Patrick Grove shares his lessons learnt from listing two of his companies successfully.

Who is Catcha Group

Patrick Grove, started his session on how he IPO-ed two of his portfolio companies by giving a background introduction of who Catcha Group is. A little background: Catcha is one of Asean’s most successful investment groups. Starting with shareholder funds of S$500,000 in 2004, the group now has oversight over online related assets worth over S$400million. The group focus on investing in and incubating proven concepts on a regional basis, and do not take the VC approach of “many bets and little value add”. Some of its co-investors have included Axel Springer, Intel Capital, Star Media group, as well as numerous fund managers.

Patrick’s entrepreneurial values

To Patrick, he abides to a set of values which managed to get him to where he is today.

Value #1: I would rather forgo a monthly salary for years if I believed I would create significant equity value for myself in the end.

Value #2: I would rather risk everything than risk nothing.

Value #3: I would rather work seven days a week on a company with people I’m absolutely passionate for than work 5 days a week on something that I have no passion for.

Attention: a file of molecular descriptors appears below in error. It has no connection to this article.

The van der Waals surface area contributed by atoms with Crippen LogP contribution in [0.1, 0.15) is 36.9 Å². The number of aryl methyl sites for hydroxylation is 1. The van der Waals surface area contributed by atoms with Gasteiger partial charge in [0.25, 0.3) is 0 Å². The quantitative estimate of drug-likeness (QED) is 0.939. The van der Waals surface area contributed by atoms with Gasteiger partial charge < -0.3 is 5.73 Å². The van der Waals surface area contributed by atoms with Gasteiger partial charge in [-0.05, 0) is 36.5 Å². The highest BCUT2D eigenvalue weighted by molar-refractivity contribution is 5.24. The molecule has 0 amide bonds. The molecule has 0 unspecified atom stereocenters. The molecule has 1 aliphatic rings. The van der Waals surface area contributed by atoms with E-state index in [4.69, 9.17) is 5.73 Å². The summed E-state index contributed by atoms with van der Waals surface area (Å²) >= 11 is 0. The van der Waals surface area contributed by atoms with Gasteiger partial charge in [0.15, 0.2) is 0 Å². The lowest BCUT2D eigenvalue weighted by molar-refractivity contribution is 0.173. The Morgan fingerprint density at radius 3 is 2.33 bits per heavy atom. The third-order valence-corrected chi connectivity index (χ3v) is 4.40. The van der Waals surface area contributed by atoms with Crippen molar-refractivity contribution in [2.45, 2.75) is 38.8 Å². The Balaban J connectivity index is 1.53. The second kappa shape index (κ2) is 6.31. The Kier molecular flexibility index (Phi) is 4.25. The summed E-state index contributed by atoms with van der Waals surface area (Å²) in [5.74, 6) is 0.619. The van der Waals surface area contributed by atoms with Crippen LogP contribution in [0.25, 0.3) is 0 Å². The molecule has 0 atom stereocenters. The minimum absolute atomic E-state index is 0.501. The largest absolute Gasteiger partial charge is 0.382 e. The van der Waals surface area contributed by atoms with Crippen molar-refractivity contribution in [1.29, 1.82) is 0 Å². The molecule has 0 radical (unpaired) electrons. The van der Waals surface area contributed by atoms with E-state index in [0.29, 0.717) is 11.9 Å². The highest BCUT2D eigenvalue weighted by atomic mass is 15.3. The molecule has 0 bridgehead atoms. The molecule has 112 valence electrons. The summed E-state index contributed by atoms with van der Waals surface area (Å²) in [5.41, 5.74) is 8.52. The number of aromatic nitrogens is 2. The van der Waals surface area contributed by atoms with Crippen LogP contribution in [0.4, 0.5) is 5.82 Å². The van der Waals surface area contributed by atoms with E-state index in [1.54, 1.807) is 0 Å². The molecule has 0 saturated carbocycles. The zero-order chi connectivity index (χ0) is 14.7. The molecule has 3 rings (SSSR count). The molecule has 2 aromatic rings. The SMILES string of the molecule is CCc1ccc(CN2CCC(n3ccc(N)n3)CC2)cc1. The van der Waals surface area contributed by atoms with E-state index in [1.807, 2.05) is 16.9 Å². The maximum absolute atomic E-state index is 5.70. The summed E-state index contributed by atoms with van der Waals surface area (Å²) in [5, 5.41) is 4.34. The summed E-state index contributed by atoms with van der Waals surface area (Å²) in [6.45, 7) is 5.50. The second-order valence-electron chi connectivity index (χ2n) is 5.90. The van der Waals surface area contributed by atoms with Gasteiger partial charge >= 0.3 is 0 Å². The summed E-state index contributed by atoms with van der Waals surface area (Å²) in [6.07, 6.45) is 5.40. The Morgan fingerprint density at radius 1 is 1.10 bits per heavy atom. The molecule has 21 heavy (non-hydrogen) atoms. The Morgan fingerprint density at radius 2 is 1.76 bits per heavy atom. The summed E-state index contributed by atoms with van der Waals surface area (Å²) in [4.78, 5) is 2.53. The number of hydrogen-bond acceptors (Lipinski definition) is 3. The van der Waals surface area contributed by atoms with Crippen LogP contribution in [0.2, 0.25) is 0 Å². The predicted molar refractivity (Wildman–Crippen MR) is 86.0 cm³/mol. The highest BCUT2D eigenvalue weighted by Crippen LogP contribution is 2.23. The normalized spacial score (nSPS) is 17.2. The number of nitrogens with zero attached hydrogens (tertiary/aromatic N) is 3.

Value #4: I would gladly invest in hiring Rockstar talent even if they are smarter than and paid more than me.

Value #5: I would rather prove people wrong by doing something never done before than doing something that has been done many times.

Value #6: I like to dream big. Quoting the famous Donald Trump: “If you have to dream, you might as well dream big.”

IPO success formula

According to Patrick, the success formula for IPO is: company + banker + buyers, with “Absolute Preseverance” as the secret sauce. Patrick illustrated this by giving examples of how he tried to list his company publicly for the first time. For his first attempt, his portfolio company was ready and banks were also available to help facilitate the process. However, the final component, which is buyers, were lacking because the NASDAQ market crashed back in April 2000, and buyers were becoming really conservative. The public listing fell apart. To Patrick, this didnt stop him from trying again, taking away the lesson of “timing is everything” with him. Eventually, when the right time came again, Patrick managed to IPO the company on September 11, 2007, valued at S$40 million, and successfully raised S$10 million.

Biggest takeway

If there is one thing that Patrick learnt from his IPO journey, that is to never accept not possible as an answer. Patrick closed his session by advising all entrepreneurs to never ever give up.

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